Re: Experiments With Human Subjects

Chris Hibbert (
Mon, 23 Sep 96 14:12:26 -0700


I think you're drawing a tighter line around what counts as an
experiment than you intended.

> Ira Brodsky wrote
> >"Since the fixed stars in the parts of the sky near the sun become
> >visible during a total eclipse, it is possible to check this
> >theoretical conclusion [a ray of light coming from a fixed star and
> >just grazing the border of the sun will be deflected by 0.83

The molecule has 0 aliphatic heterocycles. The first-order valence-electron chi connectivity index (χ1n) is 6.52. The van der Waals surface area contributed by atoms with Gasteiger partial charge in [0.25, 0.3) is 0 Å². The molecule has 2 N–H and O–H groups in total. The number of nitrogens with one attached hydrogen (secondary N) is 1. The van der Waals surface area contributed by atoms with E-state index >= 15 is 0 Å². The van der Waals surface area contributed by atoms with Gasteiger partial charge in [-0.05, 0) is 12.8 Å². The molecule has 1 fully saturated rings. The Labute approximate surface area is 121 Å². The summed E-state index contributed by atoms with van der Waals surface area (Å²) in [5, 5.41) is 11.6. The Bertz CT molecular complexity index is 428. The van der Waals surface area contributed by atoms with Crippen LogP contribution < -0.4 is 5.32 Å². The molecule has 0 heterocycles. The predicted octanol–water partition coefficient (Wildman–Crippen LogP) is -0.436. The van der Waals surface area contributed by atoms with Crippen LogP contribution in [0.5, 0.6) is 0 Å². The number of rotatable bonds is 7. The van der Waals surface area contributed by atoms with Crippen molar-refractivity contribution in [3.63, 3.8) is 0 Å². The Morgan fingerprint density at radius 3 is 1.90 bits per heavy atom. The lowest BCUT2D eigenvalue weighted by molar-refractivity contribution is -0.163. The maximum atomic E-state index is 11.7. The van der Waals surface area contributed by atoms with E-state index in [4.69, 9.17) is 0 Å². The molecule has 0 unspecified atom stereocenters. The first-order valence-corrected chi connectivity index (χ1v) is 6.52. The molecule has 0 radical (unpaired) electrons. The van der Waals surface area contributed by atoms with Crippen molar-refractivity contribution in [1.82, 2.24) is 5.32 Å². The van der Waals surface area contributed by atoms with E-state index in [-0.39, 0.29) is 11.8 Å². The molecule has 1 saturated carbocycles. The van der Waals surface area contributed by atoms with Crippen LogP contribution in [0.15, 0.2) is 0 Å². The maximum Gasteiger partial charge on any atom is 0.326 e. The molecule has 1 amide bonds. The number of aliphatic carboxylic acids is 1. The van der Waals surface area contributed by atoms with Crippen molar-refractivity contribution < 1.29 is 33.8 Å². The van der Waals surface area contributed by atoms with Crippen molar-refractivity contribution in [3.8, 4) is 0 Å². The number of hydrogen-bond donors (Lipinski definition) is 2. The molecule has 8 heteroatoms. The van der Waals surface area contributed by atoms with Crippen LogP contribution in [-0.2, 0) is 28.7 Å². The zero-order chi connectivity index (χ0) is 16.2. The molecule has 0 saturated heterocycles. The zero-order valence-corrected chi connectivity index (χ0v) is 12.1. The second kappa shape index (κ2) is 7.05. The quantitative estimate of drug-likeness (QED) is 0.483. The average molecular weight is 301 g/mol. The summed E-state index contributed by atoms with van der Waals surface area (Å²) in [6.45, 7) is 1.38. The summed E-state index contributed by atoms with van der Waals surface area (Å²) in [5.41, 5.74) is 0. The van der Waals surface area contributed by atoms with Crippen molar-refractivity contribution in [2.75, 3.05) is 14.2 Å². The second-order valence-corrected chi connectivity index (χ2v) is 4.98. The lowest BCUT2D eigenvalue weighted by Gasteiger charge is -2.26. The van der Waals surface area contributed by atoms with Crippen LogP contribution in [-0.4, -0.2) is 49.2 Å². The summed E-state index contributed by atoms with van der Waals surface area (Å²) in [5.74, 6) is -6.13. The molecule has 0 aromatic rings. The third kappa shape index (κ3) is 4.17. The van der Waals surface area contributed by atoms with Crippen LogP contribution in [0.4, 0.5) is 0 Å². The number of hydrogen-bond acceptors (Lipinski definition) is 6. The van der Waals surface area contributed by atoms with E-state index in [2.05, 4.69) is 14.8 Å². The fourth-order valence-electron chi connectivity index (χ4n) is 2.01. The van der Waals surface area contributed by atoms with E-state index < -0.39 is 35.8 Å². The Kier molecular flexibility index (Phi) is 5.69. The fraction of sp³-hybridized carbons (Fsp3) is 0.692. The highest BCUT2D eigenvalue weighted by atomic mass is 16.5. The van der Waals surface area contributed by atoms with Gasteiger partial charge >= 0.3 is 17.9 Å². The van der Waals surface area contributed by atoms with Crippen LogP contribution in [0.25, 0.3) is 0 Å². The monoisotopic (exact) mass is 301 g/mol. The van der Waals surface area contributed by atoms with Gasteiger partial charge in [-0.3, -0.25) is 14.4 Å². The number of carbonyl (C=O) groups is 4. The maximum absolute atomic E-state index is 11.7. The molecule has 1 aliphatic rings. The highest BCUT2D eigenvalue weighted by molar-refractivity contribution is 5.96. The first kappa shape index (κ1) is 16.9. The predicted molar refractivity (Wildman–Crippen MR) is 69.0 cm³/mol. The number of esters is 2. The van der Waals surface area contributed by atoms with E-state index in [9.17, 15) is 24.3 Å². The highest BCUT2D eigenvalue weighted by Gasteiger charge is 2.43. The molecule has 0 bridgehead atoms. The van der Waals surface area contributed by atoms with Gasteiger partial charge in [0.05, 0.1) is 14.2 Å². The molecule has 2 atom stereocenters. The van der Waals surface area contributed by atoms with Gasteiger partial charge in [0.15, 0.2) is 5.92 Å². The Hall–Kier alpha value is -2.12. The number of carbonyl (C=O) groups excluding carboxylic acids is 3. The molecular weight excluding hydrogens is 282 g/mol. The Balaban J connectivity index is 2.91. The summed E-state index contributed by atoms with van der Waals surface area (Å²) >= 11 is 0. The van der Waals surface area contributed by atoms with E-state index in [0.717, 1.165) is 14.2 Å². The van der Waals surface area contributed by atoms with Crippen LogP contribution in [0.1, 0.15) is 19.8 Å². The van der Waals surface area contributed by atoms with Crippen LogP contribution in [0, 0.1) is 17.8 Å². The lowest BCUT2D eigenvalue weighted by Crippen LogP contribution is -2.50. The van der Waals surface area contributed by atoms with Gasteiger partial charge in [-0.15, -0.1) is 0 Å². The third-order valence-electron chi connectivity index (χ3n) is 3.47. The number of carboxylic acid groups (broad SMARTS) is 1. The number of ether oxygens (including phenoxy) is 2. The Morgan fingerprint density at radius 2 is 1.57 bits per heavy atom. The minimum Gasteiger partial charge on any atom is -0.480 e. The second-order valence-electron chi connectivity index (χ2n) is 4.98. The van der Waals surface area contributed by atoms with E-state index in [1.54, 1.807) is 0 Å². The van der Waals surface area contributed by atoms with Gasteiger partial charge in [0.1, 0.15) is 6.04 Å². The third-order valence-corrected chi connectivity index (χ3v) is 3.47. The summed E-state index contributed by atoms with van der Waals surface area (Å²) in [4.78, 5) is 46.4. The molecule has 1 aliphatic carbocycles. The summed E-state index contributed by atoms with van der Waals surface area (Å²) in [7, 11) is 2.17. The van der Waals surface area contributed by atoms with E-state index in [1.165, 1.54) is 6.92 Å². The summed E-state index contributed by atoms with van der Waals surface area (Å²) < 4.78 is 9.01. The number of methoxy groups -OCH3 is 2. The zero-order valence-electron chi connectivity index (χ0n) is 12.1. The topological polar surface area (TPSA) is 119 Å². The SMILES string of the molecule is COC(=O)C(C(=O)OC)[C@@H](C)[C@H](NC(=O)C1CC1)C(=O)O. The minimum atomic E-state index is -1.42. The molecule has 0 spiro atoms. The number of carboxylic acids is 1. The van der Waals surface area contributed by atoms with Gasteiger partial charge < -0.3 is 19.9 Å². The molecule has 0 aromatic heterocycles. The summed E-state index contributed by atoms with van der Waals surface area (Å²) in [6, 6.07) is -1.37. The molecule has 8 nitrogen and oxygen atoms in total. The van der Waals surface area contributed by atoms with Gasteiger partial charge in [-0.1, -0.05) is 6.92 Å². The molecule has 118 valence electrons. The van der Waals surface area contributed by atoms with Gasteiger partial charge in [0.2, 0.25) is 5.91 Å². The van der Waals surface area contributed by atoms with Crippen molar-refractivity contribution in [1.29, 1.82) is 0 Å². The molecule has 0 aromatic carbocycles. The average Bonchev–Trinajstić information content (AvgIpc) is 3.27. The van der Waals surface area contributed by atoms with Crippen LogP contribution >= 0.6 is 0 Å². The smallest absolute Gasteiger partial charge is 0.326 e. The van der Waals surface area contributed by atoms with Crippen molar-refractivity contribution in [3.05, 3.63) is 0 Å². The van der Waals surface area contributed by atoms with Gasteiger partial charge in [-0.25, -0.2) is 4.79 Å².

> >seconds of an arc] by experiment."

Robin responded:
> This isn't an "experiment" in the sense that you've been using -
> control over variables. They only looked. They didn't go move the
> sun around or anything. The closest you get is using signals from
> spacecraft, where you control where the spacecraft goes. That is a
> small fraction of astronomy (though a large fraction of planetary
> astronomy).

They can move telescopes around, make predictions for other celestial
objects and verify them, do the observations from spacecraft or
aircraft as well as ground-based observatories, etc. This seems to be
fully as controllable an experiment as you need to become convinced of
the predictive value of Einstein's conjecture.